I’m sure I’ve said it before but my Dad (the Chief) and I were huge fans of Westerns. When he heard that Bonanza was going to be produced in color, he threw out the monthly budget and bought the first color TV on the block. And yes, we had neighbors inside and we had them out on the porch pressing their noses to the window to catch a glimpse of the new invention.
Bonanza, Paladin, Wanted Dead or Alive, Jim Bowie, Roy Rogers, Rawhide, The Virginian were all his favorite TV programs. Even at a young age I learned to wrangle an extra half hour after bedtime, which was a seemingly inhumane 7:00 that kids today would laugh at, in order to watch one of the half hour westerns. Gunsmoke and Death Valley Days bought me a whole hour, as did Bonanza!
On the movie front, anything with John Wayne or Randolf Scott had the two of us heading out to a Saturday afternoon matinee armed with popcorn and root beer. My first real Halloween costume was a Dale Evans vest and a cowboy hat. All the boys in the neighborhood played Cowboys and Indians all weekend and scorned the thought of the only other girl, Francis Campbell, and myself joining in the hooting and hollering until we got cap guns (thank you Chief) and learned how to make bows and arrows out of twigs and string. The latter didn’t work very well, but add some hooting and feathers plucked from a duster and we looked pretty good. Those were the days, of course, when you could shoot a cap gun without having all the adults drop to the ground or call 911. And we could gather in a group of fearsome looking Cowboys and Indians and vanish all day without anyone wondering or worrying where we were staging our Custer’s last stand. Squished red berries and dirt was our friend, cuz of course you needed war paint and camouflage.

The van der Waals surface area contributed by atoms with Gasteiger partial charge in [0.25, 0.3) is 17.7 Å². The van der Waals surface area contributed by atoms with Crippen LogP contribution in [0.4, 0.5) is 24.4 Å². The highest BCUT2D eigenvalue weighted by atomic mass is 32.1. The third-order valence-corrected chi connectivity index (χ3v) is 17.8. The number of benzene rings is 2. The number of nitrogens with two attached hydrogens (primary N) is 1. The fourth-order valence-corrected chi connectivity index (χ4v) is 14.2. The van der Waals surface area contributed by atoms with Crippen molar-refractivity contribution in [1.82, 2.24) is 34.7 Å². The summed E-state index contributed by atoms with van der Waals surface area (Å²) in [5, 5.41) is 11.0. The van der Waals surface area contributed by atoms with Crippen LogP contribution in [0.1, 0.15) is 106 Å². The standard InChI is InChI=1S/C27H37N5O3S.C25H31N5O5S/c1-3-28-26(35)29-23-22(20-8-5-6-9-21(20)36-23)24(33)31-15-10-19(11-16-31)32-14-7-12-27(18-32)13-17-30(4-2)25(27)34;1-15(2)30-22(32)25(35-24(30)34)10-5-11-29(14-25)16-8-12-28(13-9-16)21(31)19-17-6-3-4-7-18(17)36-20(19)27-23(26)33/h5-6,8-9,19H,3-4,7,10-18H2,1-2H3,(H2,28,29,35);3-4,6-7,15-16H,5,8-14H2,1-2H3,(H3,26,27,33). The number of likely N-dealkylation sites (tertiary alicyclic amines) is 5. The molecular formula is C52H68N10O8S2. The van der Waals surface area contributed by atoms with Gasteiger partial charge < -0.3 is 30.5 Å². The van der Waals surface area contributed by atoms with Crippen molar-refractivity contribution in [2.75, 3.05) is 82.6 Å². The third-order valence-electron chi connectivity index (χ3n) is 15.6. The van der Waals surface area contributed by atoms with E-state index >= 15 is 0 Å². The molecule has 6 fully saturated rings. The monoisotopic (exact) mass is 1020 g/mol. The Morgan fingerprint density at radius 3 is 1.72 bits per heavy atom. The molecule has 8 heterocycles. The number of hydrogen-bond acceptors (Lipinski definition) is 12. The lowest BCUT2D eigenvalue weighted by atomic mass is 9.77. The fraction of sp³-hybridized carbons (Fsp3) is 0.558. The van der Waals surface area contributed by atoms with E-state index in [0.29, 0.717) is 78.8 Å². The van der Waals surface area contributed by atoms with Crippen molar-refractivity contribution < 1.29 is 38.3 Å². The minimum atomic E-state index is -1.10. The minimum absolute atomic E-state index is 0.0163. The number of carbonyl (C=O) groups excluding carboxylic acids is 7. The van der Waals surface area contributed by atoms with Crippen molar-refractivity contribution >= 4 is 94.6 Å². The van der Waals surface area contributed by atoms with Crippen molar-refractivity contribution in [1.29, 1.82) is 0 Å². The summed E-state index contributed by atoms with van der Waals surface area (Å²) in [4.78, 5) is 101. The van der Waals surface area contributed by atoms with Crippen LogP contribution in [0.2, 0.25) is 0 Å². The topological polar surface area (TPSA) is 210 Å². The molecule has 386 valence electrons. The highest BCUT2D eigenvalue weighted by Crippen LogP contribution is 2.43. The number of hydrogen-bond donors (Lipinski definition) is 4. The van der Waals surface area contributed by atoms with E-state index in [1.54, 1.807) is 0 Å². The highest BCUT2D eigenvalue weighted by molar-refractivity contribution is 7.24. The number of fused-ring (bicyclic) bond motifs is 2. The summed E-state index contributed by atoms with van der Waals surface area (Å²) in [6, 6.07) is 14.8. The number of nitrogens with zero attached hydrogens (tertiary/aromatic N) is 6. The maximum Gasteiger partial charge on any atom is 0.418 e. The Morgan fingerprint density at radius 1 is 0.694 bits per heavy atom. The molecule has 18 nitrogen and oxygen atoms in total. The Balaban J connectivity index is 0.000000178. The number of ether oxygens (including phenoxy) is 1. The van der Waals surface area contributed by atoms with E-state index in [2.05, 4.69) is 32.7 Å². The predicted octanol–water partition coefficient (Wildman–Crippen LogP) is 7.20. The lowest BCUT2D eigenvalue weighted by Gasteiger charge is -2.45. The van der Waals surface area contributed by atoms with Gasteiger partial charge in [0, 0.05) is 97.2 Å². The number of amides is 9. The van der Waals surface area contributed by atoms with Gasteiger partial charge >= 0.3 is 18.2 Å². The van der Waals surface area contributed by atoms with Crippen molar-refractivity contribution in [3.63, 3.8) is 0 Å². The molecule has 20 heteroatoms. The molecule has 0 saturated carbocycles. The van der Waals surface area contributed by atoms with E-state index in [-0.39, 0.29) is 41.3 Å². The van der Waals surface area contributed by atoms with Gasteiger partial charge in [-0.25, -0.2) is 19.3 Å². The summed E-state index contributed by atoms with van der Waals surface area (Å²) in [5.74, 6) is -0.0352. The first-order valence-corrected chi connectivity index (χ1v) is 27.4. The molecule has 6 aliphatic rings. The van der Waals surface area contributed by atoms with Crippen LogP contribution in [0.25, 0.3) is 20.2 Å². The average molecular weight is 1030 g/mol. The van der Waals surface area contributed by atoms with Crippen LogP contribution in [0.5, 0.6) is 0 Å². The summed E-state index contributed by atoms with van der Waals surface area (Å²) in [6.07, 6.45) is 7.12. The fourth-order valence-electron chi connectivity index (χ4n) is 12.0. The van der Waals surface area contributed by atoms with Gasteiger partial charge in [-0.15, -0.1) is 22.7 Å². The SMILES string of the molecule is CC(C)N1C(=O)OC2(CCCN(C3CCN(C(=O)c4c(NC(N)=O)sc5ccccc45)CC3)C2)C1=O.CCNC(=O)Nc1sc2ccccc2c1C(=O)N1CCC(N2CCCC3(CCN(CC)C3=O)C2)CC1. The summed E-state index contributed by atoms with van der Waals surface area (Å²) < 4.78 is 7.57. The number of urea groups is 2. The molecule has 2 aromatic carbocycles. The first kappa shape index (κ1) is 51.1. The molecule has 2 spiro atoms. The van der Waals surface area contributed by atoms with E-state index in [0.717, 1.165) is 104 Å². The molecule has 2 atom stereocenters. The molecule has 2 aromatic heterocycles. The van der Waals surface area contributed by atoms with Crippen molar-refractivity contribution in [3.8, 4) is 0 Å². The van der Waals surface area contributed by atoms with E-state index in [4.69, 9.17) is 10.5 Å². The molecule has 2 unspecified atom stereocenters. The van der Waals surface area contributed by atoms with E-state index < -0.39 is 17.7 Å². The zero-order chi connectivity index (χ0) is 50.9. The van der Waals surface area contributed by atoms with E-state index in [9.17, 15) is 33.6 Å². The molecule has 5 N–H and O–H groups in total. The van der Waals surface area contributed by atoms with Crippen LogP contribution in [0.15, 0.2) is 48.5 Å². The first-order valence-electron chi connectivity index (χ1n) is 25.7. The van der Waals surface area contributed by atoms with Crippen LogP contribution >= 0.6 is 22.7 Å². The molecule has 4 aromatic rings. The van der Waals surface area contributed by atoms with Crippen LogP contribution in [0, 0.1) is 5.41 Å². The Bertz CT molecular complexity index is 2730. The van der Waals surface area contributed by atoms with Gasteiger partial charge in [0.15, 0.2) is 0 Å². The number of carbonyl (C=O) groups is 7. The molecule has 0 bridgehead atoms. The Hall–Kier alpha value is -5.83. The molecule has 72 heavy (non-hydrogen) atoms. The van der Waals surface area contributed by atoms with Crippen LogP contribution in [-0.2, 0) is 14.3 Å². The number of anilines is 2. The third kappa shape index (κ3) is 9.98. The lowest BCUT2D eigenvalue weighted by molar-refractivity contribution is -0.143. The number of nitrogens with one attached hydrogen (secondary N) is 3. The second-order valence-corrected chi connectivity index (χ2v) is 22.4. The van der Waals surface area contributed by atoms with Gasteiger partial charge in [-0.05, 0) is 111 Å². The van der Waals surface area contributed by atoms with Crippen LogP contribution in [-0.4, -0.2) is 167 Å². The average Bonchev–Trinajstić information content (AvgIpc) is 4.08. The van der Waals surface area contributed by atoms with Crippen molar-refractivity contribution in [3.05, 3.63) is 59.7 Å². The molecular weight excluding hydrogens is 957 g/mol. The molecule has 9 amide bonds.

Everyone rode an invisible horse, so no one walked. We all galloped down the streets and around the yards. Sometimes one of the other kids would volunteer to be a horse, so they’d get reins tied around their chest and would have to prance and neigh as they were “ridden” down the street.
I’m pretty sure I kept my invisible horse until I was seven or eight, although by then we had moved out of our crowded neighborhood and into the barren wastelands of suburbia. Even so, there was a forest about a half mile away and I used to ride my Beauty in there, sometimes by myself, and sometimes with kindred spirits from the next block over. Cowboys and Indians had been replaced by Robin Hood and his Merry Men so horses weren’t so crucial to a full day of play. The homemade bows and arrows had become a little more sophisticated and it’s a wonder no one lost an eye.
All of this gives a bit of background to some of the things that influenced my writing in later years. The Robin Hood Trilogy came out of that pristine forest and watching episodes of Richard Greene’s Robin. Love of pirates came from Errol Flynn as Captain Blood. My one and only Western came from my love for the childhood memories spent sitting with the Chief hooting and hollering at the good guys in the white hats and the bad guys in the black hats.
Under the Desert Moon wasn’t written until I had several books under my gun holster. Not because I shied away from writing one, but because I knew the Chief would read it and I knew it had to have every cliche he loved, every element of every show he watched, every black and white hat I could cram into one book that would make HIM remember all those hours we spent together throwing popcorn at the screen. When he passed away, one of the clippings in his wallet was a review by Kathe Robin for Under the Desert Moon, where she said it was the Silverado of Westerns. She got what I was trying to do. And he loved it.
Miss you Chief. Every day.